One of the first times I was happy with my painting output is when I made mono prints. I learned from a class on the amazing Creativebug. Sharing my slimmed-down version in step-by-step instructions here. There also are different techniques on Youtube.
Let’s get started…
Gather your materials…
- Strathmore printing paper – I have a pad of 8×10 – not too expensive for 40 sheets. Watercolor paper could work – just something that can take ink and water.
- Painter’s or Artist’s tape
- A straight pen with a “Nikko G” nib. The type of nib is important – you need one that is fairly inflexible to make a thin line – otherwise the lines on your print will be too messy.
- A sheet of transparency
- A computer and a printer
- FW Acrylic Ink – probably other inks would work – but I don’t chance it. This ink is gorgeous for this project and it doesn’t get smeared with the watercolor – which is essential. I use the color “Red Earth” in these pictures because I love the old-fashioned look – but any color will work. I am going to try hot pink someday.
On the intertubes, search for an image and print a copy of it that will fit within your printmaking paper size.
- Adding “line drawing” will help find images that will be easy to trace.
- It is better to use picture of objects to trace – rather than pictures of people. The smudged lines will distort people’s faces and they might not be happy with the result.
- Simpler images are better – but you can always omit tracing all of the lines in a picture.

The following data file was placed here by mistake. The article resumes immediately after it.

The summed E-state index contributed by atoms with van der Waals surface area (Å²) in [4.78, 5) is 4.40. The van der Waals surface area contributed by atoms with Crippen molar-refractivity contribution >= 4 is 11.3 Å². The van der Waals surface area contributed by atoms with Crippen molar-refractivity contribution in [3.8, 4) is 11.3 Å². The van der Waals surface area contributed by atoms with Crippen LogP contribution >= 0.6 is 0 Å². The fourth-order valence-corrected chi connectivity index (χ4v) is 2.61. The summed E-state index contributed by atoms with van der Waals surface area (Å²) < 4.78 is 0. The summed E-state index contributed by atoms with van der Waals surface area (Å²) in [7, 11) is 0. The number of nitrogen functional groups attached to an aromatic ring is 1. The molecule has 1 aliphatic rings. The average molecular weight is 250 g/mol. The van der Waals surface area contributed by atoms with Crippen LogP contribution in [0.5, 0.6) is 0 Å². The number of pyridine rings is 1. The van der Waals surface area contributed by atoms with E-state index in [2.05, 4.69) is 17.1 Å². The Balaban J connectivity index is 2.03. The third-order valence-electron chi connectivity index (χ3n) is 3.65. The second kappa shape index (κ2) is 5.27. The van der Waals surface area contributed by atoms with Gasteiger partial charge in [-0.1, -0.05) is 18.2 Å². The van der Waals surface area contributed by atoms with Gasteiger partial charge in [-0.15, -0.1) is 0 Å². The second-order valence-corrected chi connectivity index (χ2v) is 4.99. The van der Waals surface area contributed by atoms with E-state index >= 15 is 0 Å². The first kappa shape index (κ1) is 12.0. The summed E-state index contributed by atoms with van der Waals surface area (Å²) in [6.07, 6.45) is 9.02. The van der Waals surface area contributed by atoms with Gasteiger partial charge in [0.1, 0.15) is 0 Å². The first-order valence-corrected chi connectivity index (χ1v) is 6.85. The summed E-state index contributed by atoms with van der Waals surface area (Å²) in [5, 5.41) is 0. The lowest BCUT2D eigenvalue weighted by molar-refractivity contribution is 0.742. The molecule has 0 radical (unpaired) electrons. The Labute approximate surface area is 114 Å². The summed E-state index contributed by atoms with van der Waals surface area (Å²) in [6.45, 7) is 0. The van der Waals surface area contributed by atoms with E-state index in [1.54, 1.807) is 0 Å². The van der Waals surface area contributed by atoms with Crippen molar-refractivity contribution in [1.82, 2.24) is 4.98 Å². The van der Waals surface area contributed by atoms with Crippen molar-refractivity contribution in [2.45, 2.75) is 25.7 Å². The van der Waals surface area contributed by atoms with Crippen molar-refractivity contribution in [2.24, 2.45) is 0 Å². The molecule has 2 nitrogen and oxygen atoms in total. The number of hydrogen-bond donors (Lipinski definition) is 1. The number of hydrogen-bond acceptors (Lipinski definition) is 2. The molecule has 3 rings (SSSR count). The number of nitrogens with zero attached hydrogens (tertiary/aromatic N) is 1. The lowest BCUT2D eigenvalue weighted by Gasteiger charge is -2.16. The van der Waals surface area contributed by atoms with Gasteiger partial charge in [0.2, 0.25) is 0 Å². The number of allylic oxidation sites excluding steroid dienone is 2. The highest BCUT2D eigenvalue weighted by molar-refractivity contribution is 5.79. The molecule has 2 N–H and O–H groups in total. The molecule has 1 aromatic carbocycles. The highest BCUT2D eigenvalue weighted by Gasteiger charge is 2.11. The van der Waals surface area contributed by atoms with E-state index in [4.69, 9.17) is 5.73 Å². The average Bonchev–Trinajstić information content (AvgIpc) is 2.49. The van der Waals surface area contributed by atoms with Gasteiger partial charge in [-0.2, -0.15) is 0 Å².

- Keep in mind that the image will be backwards – so no words.
- You could also draw your own picture!
“Register” everything. This means to take everything down so it stays in place since you will be “printing” over and over in the same place. Tape the original image closest to you. Tape the transparency on top of the original image. Tape the printmaking paper on the edge closes to you like a hinge. Fold the printmaking paper over and make sure the image will print in a good place on the paper.
Drop a little ink onto a palette. I use an old tea bag holder – perfect shallow size.
Now the fun!! Dip your nib into the ink and draw a few trace lines over the image. Fold the printmaking paper over and apply medium pressure to print the ink lines onto the printmaking paper. Repeat until the entire image is transferred.
- Because I am right-handed, I go left to right, top to bottom so I can anchor my arm and hand without dragging it through already-inked traced lines. (Ignore the picture above – I started on the wrong side!)
- Start with thin lines of ink and increase the amount as you judge the amount of ink you need to use to get the impression you want.
- If you use too much ink or trace lines that are very close to each other, you will get blobs. Some blobs are good – adds to the effect!
Use your watercolors to fill in the print. I love bright colors – but use whatever you like.